"We believe they already have the authority to intervene," Carome said. "Moving forward, we think the FDA needs to be more aggressive in its enforcement."

Since the outbreak, the agency has stepped up its inspections of compounding pharmacies, and there have been a number of injection-product recalls from various pharmacies due to concerns about contamination.

For its part, the New England Compounding Center ceased operations after the start of the fungal last fall.

The CDC and state officials estimate that around 14,000 Americans may have gotten steroid injections from the . One particular steroid, methylprednisolone acetate, has been linked to the disease outbreak.

As for what the public can do, Carome advised asking questions. If your doctor recommends an injection medication, he said, ask whether it's a compounded product. "If it is," Carome said, "ask why you're getting it, and whether there's an FDA-approved alternative."

At this point, study author Jernigan said, it's "very unlikely" that anyone exposed to steroids from the New England Compounding Center will fall ill. "But we can't say there's no risk," he added.

Jernigan agreed that the highlights the dire consequences of medication contamination. "Very bad things can happen when people are exposed to contaminated drugs," he said. "We need to take steps to make sure the medication supply is safe."

More information: The U.S. Food and Drug Administration has more about the risks of pharmacy compounding.

add to favorites email to friend print save as pdf

Related Stories

FDA chief renews push for specialty pharmacy rules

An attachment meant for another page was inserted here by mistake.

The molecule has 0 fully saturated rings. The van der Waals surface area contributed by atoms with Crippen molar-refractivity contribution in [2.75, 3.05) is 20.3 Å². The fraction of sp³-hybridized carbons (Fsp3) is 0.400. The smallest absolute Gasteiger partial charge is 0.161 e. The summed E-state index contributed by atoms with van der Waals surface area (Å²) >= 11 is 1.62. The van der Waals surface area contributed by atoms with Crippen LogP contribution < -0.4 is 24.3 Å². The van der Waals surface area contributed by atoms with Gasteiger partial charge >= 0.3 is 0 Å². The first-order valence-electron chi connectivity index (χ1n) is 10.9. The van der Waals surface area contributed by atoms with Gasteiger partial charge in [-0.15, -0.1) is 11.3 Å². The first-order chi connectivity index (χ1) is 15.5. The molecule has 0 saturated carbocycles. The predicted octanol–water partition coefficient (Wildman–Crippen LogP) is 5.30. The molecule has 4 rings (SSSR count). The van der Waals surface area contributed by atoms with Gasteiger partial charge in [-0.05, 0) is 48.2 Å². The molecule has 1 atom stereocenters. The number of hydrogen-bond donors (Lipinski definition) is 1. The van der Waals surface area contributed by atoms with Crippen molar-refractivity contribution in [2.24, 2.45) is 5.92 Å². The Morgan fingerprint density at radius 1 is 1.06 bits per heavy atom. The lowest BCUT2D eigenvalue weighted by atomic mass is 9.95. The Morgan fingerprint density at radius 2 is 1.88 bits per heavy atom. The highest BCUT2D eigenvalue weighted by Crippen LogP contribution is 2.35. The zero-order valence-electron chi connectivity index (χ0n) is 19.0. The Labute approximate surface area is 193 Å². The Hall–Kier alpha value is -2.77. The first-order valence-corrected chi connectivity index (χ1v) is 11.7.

Dec 19, 2012

(AP)—The head of the Food and Drug Administration renewed her push for new rules to help police pharmacies like the one that triggered a deadly meningitis outbreak, even as members of Congress expressed little interest ...

Consumer watchdog asks FDA to revisit compounders

Nov 29, 2012

(AP)—A government watchdog group is calling on the Food and Drug Administration to re-inspect more than a dozen specialty pharmacies with prior records of violations, in light of a recent deadly outbreak tied to compounded ...

Recommended for you

Ebola reveals shortcomings of African solidarity

19 hours ago

As Africa's leaders meet in Ethiopia to discuss the Ebola crisis, expectations of firm action will be tempered by criticism over the continent's poor record in the early stages of the epidemic.

Second bird flu case confirmed in Canada

Jan 30, 2015

The husband of a Canadian who was diagnosed earlier this week with bird flu after returning from a trip to China has also tested positive for the virus, health officials said Friday.

What exactly is coronavirus?

Jan 30, 2015

The conflicts in Syria and Iraq are straining public health systems and public health efforts meant to prevent and detect the spread of infectious diseases. This is generating a "perfect storm" of conditions for outbreaks. Among the infections raising concern is Middle East Respiratory Syndrome, caused by a type of coronavirus, which emerged in 2012. ...

Scientists find Ebola virus is mutating

Jan 30, 2015

(Medical Xpress)—Researchers working at Institut Pasteur in France have found that the Ebola virus is mutating "a lot" causing concern in the African countries where the virus has killed over eight thous ...

User comments

Please sign in to add a comment. Registration is free, and takes less than a minute. Read more

Click here to reset your password.
Sign in to get notified via email when new comments are made.